Who’s Responsible for Torture?

By Jim Selman | Bio

CNN.com and the other media are all reporting today the Obama administration’s and Eric Holder’s decision not to prosecute CIA and other intelligence officials for participation in torture that was authorized by officials in the Bush Administration and the Department of Justice. Amnesty International and other human rights organizations are crying for blood, claiming that torture is against the law regardless of by whom, when and under what circumstances it was authorized.

It seems to me that there are two questions here. First, what should be done about the despicable and unjustified actions of people who, in the name of National Security and following directions from higher authorities committed these acts? The Nuremberg War Trials and other tribunals have made it clear over the course of history that the "They told me to" argument never justifies illegal and evil acts. This is a foundational principle of any democracy and any civilized people.

It is also true, however, that the same could be said for millions of actions throughout human history. Just in the twentieth century alone, we can count hundreds of examples of government-sponsored atrocities, illegal acts and violations of human rights. No nation and no people are exempt from this. The only question is whether we are learning and growing and moving in a positive direction toward more civilized and humane practices in our domestic and international affairs. From apartheid to gulags, from  death squads in South America to genocides happening around the globe today, we have a lot of evil to take responsibility for.

The second question: what to do about prosecuting those who participate in these kinds of behavior when the problem is widespread, systemic or ‘legitimized’ in one-way or another? The Obama administration has not and is not justifying anyone’s past actions. The whole idea of amnest–in any context–is not based on forgiving or justifying crimes or denying the rule of law. Amnesty (or in this case, the decision to not prosecute systemic wrongs of the past) is based on taking responsibility in the present for past wrongdoing. This is not as a matter of assigning or accepting blame, but of owning the fact of what has happened and recognizing that what is needed are actions to put the past behind us so we can focus and direct our actions and policies on creating the future we want.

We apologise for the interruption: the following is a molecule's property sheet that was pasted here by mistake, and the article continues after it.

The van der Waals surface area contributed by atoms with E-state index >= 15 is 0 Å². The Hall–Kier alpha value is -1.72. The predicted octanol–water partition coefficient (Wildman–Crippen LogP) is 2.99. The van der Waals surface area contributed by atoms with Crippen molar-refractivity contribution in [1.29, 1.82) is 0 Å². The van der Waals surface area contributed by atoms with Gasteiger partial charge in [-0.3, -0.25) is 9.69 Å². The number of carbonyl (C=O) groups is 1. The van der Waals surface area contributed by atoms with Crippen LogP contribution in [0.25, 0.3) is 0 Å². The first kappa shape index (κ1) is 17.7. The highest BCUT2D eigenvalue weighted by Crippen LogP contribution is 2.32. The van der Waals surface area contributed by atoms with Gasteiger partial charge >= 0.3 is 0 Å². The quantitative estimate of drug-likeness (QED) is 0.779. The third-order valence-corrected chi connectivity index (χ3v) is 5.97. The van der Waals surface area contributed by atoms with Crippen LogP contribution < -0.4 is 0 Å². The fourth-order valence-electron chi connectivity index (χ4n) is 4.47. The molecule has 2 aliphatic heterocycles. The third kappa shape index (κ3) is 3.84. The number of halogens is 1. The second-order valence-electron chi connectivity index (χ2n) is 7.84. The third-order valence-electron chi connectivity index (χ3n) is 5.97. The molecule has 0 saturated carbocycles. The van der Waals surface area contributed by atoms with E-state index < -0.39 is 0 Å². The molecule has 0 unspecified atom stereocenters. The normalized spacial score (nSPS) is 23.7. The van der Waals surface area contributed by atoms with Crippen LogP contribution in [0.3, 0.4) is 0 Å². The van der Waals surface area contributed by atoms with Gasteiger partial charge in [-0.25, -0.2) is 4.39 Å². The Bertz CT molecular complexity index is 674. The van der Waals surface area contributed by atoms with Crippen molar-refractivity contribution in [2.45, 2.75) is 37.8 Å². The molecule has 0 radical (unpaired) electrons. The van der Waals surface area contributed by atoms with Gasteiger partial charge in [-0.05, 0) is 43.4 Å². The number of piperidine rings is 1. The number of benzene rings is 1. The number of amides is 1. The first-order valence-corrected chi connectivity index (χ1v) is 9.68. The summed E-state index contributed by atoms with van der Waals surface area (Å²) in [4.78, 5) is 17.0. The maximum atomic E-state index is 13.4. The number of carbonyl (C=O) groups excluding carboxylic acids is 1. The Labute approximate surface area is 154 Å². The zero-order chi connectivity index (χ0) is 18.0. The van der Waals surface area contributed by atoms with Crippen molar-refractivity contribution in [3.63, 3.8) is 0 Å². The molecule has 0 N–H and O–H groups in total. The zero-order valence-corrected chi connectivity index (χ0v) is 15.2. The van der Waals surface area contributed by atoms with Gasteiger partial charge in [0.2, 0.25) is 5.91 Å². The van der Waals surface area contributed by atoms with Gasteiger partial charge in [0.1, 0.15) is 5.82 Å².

To be sure, some top-level individuals should be (and I believe will be) called to account by history, if not by the law. But self-righteous agendas that attempt to punish a few for the wrongs of the many or that serve no other purpose that to keep us mired in the past are in their own way part of the problem they are trying to solve. Once the point is made and we have addressed whatever systematic and unacceptable behavior that we no longer will allow, then it is time to stop the blaming and indignant protestations and get on with rebuilding, healing and learning from our mistakes.

I have enormous respect for human rights organizations and support several with contributions and, in some cases, direct action. I don’t support all the polices of these organizations when their strategies stop focusing on creating a more civilized and humane world and attempt to become part of the systems of governance they are trying to enlighten and educate. They should be applauded for having kept the transgressions of the last Administration in the public eye and in no small part contributing to the election of Obama whose polices and position on torture have been crystal clear from Day One. But they should now turn over the question of how the past will be addressed to those we’ve elected.

I remember that when Gerald Ford pardoned Richard Nixon there was an outcry from many who thought we should conduct a public lynching. In retrospect, history has born out President Ford’s understanding that little would be gained and that any prosecution of the past would only consume the energy and spirit of the nation. President Obama is making a similar decision in not pursuing a wholesale witch-hunt within the Intelligence Community, an action that, at best, would destroy organizational morale and effectiveness and, at worst, would put our nation and all of our futures at risk.

I am glad that Eric Holder has had the guts to go forward with common sense, a practical view of fair play and a decision that will allow us to face the future with the confidence that, in spite of all the abuses of the Bush years, we haven’t lost our generosity of spirit and magnanimity in confronting some of the darkest aspects of ourselves.

© 2009 Jim Selman. All rights reserved.